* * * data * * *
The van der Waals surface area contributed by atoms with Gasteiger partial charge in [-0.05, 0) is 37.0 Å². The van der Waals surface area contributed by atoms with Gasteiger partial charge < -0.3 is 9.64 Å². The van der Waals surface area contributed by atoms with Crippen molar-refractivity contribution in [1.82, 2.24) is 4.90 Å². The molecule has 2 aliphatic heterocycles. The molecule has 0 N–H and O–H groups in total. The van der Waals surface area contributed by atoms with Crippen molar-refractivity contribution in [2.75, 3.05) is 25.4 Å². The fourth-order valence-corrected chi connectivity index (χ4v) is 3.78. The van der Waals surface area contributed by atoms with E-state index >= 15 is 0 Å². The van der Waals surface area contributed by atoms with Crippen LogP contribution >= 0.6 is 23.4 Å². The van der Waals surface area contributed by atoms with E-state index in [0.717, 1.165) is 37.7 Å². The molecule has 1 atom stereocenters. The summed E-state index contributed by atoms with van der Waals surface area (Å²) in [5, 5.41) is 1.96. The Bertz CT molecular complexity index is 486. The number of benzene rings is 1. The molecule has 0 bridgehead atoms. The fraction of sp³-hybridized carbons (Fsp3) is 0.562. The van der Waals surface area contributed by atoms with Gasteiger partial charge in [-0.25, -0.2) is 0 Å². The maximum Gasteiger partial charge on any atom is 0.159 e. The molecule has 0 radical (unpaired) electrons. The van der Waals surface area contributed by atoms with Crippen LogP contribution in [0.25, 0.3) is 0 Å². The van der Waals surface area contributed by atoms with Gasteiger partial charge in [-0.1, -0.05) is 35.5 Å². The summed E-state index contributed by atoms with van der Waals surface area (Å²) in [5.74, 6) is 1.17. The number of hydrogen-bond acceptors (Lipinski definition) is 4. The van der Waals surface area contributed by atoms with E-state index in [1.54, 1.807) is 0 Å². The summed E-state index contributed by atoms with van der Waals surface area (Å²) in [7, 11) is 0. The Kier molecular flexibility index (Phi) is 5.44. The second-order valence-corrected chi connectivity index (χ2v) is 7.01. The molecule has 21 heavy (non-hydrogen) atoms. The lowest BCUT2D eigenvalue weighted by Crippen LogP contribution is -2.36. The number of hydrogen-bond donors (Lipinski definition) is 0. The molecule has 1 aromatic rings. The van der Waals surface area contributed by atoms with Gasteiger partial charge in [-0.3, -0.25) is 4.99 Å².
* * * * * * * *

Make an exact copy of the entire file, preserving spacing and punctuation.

The van der Waals surface area contributed by atoms with Gasteiger partial charge in [-0.05, 0) is 37.0 Å². The van der Waals surface area contributed by atoms with Gasteiger partial charge < -0.3 is 9.64 Å². The van der Waals surface area contributed by atoms with Crippen molar-refractivity contribution in [1.82, 2.24) is 4.90 Å². The molecule has 2 aliphatic heterocycles. The molecule has 0 N–H and O–H groups in total. The van der Waals surface area contributed by atoms with Crippen molar-refractivity contribution in [2.75, 3.05) is 25.4 Å². The fourth-order valence-corrected chi connectivity index (χ4v) is 3.78. The van der Waals surface area contributed by atoms with E-state index >= 15 is 0 Å². The van der Waals surface area contributed by atoms with Crippen LogP contribution >= 0.6 is 23.4 Å². The van der Waals surface area contributed by atoms with E-state index in [0.717, 1.165) is 37.7 Å². The molecule has 1 atom stereocenters. The summed E-state index contributed by atoms with van der Waals surface area (Å²) in [5, 5.41) is 1.96. The Bertz CT molecular complexity index is 486. The number of benzene rings is 1. The molecule has 0 bridgehead atoms. The fraction of sp³-hybridized carbons (Fsp3) is 0.562. The van der Waals surface area contributed by atoms with Gasteiger partial charge in [-0.25, -0.2) is 0 Å². The maximum Gasteiger partial charge on any atom is 0.159 e. The molecule has 0 radical (unpaired) electrons. The van der Waals surface area contributed by atoms with Crippen LogP contribution in [0.25, 0.3) is 0 Å². The van der Waals surface area contributed by atoms with Gasteiger partial charge in [-0.1, -0.05) is 35.5 Å². The summed E-state index contributed by atoms with van der Waals surface area (Å²) in [5.74, 6) is 1.17. The number of hydrogen-bond acceptors (Lipinski definition) is 4. The van der Waals surface area contributed by atoms with E-state index in [1.54, 1.807) is 0 Å². The summed E-state index contributed by atoms with van der Waals surface area (Å²) in [7, 11) is 0. The Kier molecular flexibility index (Phi) is 5.44. The second-order valence-corrected chi connectivity index (χ2v) is 7.01. The molecule has 21 heavy (non-hydrogen) atoms. The lowest BCUT2D eigenvalue weighted by Crippen LogP contribution is -2.36. The number of hydrogen-bond donors (Lipinski definition) is 0. The molecule has 1 aromatic rings. The van der Waals surface area contributed by atoms with Gasteiger partial charge in [-0.3, -0.25) is 4.99 Å².